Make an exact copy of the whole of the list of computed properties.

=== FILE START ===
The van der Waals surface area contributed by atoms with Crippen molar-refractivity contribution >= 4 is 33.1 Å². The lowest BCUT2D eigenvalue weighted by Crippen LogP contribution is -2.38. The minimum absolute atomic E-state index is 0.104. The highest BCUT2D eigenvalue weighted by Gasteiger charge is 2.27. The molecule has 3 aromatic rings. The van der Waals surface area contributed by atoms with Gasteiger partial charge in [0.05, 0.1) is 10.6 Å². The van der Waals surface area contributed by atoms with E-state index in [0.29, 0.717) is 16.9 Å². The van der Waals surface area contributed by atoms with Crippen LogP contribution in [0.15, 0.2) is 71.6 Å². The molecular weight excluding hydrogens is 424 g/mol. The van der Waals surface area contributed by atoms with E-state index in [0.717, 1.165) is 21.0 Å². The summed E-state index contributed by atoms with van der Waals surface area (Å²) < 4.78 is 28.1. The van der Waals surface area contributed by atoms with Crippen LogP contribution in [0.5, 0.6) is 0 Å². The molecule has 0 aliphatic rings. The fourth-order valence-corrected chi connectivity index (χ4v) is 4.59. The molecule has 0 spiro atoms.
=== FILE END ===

The van der Waals surface area contributed by atoms with Crippen molar-refractivity contribution >= 4 is 33.1 Å². The lowest BCUT2D eigenvalue weighted by Crippen LogP contribution is -2.38. The minimum absolute atomic E-state index is 0.104. The highest BCUT2D eigenvalue weighted by Gasteiger charge is 2.27. The molecule has 3 aromatic rings. The van der Waals surface area contributed by atoms with Gasteiger partial charge in [0.05, 0.1) is 10.6 Å². The van der Waals surface area contributed by atoms with E-state index in [0.29, 0.717) is 16.9 Å². The van der Waals surface area contributed by atoms with Crippen LogP contribution in [0.15, 0.2) is 71.6 Å². The molecular weight excluding hydrogens is 424 g/mol. The van der Waals surface area contributed by atoms with E-state index in [0.717, 1.165) is 21.0 Å². The summed E-state index contributed by atoms with van der Waals surface area (Å²) < 4.78 is 28.1. The van der Waals surface area contributed by atoms with Crippen LogP contribution in [0.5, 0.6) is 0 Å². The molecule has 0 aliphatic rings. The fourth-order valence-corrected chi connectivity index (χ4v) is 4.59. The molecule has 0 spiro atoms.